That feeling of hope is shared by Kwame Kwei-Armah, the Young Vic’s artistic director. “Each photograph gave me a fresh insight into the Britain of 2020, and possibly beyond,” he says. “They are beautiful to behold.”

What our Photographers said about their pictures

First place: Open Water Swimmers by Joann Randles

“What could be more British than these brave, brilliant retired ladies, aged 60 and over, celebrating their sixth anniversary as an open water swimming group in the bitterly cold winter sea. The Rother Bobbers, embody positivity and defy their age by swimming every Thursday at 8am, and all year round, in no more than a swimsuit.”

Second place: Bradford Lunch Booth by Cath Muldowney

“Faz and his friend, Nizam, rented two red telephone boxes in Bradford and converted them into lunch booths, selling drinks, traditional Asian & British snacks and confectionery. It was a brave move, given the stringent Covid-19 restrictions in place, and a testament to the spirit of the people of Bradford.”

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Third place: Lockdown in the City by Graham Long

“This is during the summer lockdown in Shoreditch when we were all told to wear a mask, not use public transport and get on our bikes. A hipster girl rode past the graffiti of a face mask, wearing her own – it summed it all up.”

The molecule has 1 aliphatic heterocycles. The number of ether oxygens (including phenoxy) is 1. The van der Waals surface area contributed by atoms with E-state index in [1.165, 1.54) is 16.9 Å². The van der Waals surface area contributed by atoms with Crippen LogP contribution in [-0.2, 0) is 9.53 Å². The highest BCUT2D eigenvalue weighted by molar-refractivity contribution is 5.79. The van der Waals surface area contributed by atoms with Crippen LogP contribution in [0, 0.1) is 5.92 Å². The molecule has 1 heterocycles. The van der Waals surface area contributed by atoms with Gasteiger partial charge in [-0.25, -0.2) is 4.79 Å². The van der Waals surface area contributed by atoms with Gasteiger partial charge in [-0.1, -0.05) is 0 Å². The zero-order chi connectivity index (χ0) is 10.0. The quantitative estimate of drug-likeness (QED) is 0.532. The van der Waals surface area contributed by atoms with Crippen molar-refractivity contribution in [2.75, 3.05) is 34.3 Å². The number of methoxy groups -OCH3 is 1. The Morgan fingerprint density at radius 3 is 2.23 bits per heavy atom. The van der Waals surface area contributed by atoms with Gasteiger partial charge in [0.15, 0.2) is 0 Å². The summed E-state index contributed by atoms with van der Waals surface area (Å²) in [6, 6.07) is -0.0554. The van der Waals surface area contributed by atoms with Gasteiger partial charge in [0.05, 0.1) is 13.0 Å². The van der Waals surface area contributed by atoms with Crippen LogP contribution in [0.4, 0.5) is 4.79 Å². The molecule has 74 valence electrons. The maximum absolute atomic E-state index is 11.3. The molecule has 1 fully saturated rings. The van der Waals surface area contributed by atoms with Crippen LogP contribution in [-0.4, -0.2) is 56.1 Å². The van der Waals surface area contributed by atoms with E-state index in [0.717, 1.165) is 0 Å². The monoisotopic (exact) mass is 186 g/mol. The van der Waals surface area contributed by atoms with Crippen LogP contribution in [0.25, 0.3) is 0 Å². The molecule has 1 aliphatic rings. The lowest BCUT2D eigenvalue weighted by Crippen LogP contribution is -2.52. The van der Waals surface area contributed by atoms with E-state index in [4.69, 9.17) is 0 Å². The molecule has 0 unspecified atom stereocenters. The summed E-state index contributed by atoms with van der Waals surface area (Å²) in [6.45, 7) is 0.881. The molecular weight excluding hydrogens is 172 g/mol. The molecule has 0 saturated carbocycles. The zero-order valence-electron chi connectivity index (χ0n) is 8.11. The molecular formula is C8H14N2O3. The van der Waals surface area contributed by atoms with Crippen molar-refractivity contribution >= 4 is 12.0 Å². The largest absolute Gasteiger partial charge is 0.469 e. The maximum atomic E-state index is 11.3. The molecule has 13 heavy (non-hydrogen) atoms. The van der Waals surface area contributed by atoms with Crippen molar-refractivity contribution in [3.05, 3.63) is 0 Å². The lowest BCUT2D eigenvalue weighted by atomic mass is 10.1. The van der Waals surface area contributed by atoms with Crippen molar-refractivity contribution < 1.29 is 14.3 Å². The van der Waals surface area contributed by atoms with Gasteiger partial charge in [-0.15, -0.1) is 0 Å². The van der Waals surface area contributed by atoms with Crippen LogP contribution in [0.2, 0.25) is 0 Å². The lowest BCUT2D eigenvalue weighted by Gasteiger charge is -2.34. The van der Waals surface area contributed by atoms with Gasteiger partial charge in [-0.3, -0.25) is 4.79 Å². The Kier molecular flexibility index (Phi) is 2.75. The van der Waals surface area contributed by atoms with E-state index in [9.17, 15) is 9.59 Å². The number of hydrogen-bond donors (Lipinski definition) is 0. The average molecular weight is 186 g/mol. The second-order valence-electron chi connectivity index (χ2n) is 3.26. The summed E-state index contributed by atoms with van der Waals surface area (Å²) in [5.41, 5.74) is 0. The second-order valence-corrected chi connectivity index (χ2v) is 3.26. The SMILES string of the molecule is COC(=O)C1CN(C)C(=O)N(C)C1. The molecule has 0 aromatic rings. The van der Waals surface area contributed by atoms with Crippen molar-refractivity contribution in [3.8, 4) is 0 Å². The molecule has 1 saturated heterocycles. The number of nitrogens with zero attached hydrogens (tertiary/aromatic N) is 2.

OTHER TOP-TEN ENTRIES

Two Mothers Become Grandmothers by David Moore

“The moment, during Covid restrictions, when two mothers were allowed to be grandmothers and mothers at the same time.”

Two Mothers Become Grandmothers

Two Mothers Become Grandmothers (Image: David Moore)

Rain? We’re British by Carl Draper

“A great example of the British spirit, you can just imagine what this British couple is thinking: ‘I don’t care if it’s raining, I’m going to sit on the beach, read my paper and have a cuppa!’”

Rain? We’re British by Carl Draper

Rain? We’re British (Image: Carl Draper)

Light at the End of the Tunnel by Angie Breen

“Sunrise in the North Yorkshire seaside town of Filey. Light at the end of a long, dark tunnel.”

Light at the End of the Tunnel by Angie Breen

Light at the End of the Tunnel (Image: Angie Breen)

Kilburn High Road by John Morrison

In Kilburn High Road, north London, one of the most diverse and tolerant UK communities, a man helps another man cross the busy road with care and tenderness. One is white and frail, the other black and vigorous; what matters is the tenderness.

Kilburn High Road by John Morrison

Kilburn High Road (Image: John Morrison)

Is it Safe to Come Out Yet? by Laura Kolbach

Two expressions that simply describe this year  – is it safe to come out yet?

Is it Safe to Come Out Yet? by Laura Kolbach

Is it Safe to Come Out Yet? (Image: Laura Kolbach)

Homeschooling by Fiona Aitken

My daughter, Hope, and her pug, Frank, here sum up our modern Britain. I never imagined for a second I would be homeschooling my daughter over this past year but I have loved every second of our journey.

Homeschooling by Fiona Aitken

Homeschooling (Image: Fiona Aitken)

Carefree by Douglas Cumpstone

“In a time of trouble, children are blissfully unaware of the turmoil that is going on. Long may it continue.”

Carefree by Douglas Cumpstone

Carefree (Image: Douglas Cumpstone)